Wrapped up in E. Bronwyn Hinkle’s The Lawrence Chronicles

K.A.:
E. Bronwyn Hinkle is with us today to talk about her Christmas-themed flash fiction collection, The Lawrence Chronicles.

Welcome, E. Bronwyn! Glad you’re here. Please, tell us about your story.

E. Bronwyn:
The Lawrence Chronicles is a series of flash fiction adventures centered around a particular ex Marine. He never expected to be hired as a member of Santa’s security force, and now he deals with all kinds of situations he never would have believed possible. Of course, if Santa is real, other mythical creatures are too. Now the Ex-marine runs a different kind of special ops: North Pole & Magic Relations Security. With a candy cane between his fingers and an elven blaster on stun, Lawrence faces trial after trial of ridiculous adventures from wrangling pixies to the Lochness Monster. He is best friends with Donner and spends much of his time keeping things in order, the way his predecessor, Sprinkles the Christmas elf, used to.

K.A.:
That’s awesome! We’ve had several Marines in our family, including my husband and our middle child (who’s currently serving). So you hooked me with ex-Marine and ridiculous North Pole adventures. Lol.

How many stories are in your collection?

E. Bronwyn:
The book contains 42 flash fiction adventures all ranging from roughly 700-1000 words. It’s quite the genre mashup of sci-fi fantasy/action adventure. I didn’t have a target audience in mind when I wrote it, but it’s geared to be very family friendly and children love it.

K.A.:
Sounds like the perfect book for reading a story or two each night leading up to Christmas. What inspired you to create it?

E. Bronwyn:
Christmas ninjas. Many years ago my friends and I were gathered for our monthly writer group. We always started a session off with a writing prompt, and that night, it was “Christmas Ninjas”. From that I came up with the ridiculous premise of an Ex-Marine who worked as Santa’s Head of Security, his arch enemies being of course the elf ninjas. I set the story aside for a while, but eventually I began writing more and more flash fiction pieces centered around Lawrence and his misadventures. One day I looked and realized I had more than fifty short stories and I thought, well, why not make this into a book?

K.A.:
Tell us about the research that went into writing this story. Did you venture into any new areas or topics?

E. Bronwyn:
There is a surprising amount of research in Lawrence! I learned more about reindeer, different myths and legends, and facts about all kinds of wild animals. I didn’t venture so much into unfamiliar topics, since I’d always been kind of interested in that sort of thing, but I learned a good many off-the-wall legends and animal facts that I never would have otherwise!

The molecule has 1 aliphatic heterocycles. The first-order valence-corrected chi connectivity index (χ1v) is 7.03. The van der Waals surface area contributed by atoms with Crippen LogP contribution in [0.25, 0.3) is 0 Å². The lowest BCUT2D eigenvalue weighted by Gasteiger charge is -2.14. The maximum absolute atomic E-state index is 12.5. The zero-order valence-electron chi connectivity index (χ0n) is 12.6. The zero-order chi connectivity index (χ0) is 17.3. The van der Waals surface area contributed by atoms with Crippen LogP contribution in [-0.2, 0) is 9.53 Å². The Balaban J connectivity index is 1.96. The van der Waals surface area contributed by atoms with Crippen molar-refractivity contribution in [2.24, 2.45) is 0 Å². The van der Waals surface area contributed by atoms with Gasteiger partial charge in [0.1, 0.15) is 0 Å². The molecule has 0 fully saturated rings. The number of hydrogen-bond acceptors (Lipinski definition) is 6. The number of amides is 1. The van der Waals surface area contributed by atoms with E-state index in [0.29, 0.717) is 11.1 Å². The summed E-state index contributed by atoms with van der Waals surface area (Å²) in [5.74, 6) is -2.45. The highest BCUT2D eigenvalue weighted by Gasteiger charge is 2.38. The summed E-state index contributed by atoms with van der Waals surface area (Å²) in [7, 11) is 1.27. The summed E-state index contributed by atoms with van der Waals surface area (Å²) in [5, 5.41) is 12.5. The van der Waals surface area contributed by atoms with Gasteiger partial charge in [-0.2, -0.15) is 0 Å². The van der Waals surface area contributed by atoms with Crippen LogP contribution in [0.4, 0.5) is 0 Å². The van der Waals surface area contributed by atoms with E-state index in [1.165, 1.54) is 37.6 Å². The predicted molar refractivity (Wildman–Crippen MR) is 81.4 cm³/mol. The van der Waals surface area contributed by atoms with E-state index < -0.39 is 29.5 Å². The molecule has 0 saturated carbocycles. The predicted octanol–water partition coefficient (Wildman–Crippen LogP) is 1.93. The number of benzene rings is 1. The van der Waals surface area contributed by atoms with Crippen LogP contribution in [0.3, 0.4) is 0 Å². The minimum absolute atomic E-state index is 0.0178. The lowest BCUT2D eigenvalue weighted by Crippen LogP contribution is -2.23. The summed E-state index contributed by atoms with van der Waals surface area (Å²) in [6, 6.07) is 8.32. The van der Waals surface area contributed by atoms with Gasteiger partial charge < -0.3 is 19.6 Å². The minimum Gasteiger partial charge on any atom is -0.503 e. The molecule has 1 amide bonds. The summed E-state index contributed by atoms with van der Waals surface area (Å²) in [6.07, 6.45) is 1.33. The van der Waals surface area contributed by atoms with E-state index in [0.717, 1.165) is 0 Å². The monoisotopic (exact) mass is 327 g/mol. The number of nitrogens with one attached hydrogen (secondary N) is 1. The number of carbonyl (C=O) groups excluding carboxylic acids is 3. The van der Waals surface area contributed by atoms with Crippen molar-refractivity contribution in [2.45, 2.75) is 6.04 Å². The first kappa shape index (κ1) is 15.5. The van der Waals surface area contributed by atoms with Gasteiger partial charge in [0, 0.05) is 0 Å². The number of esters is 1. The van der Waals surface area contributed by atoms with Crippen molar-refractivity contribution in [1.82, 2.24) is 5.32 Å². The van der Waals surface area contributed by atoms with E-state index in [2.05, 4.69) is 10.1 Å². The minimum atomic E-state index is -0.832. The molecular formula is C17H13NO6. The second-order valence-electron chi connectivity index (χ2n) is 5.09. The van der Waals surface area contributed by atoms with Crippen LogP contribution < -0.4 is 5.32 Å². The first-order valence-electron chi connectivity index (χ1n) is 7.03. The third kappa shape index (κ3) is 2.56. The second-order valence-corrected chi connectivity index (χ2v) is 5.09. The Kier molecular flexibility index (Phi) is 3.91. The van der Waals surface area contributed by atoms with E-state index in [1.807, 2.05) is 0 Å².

Discover more about reindeer at
https://animals.sandiegozoo.org/animals/reindeer (external link).

K.A.:
Off-the-wall legends and facts? Intriguing. So, what was the most interesting thing you learned?

E. Bronwyn:
Well, turns out that reindeer can actually see Ultraviolet light! It helps them since they live in an environment that is almost always a blinding white. I was so excited to discover this in my research because not only is it absolutely incredible, but it played perfectly into my idea that in this world, the reindeer are one of the few magical creatures who can see through perception magic. The magic that many mischievous creatures, like pixies and goblins, use to hide themselves from others and create dangerous illusions.

K.A.:
Cool. As a huge fan of Easter eggs, are there any hidden references readers should keep an eye out for?

E. Bronwyn:
Oh absolutely yes! I don’t remember them all. Did you ever watch the old Rudolph the Red Nosed Reindeer movie, with Sam the snowman? I hid quite a few references to that movie, and even the old stop motion Santa Clause is Coming to Town one! I think of those movies as relatively cannon in my book.

K.A.:
A classic Christmas movie!

The Lawrence Chronicles is available on Amazon.

K.A.:
It’s been fun to have you here, E. Bronwyn Hinkle. Thanks for giving us a backstage tour of your Christmas-themed, flash fiction collection, The Lawrence Chronicles!

About E. Bronwyn Hinkle

E. Bronwyn Hinkle is a writer with a love of the ridiculous and a passion for writing goofy, clever stories that encourage people to think and to laugh. She was born in California but spent a good part of the last twelve years in Ohio. I’m obsessed with Stargate, Georgette Heyer, Middle Earth, and Narnia, and love to write Y/A, flash fiction, and whatever strikes my fancy in between. It is her goal to write someone’s comfort book, a book that helps someone get through a hard time or brightens their day. It’s also a goal of mine to one day drive around in a black 1982 Pontiac Trans Am.

You can connect with her on Facebook or Twitter.

 

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A Unit Study Inspired by “Vincent in Wonderland”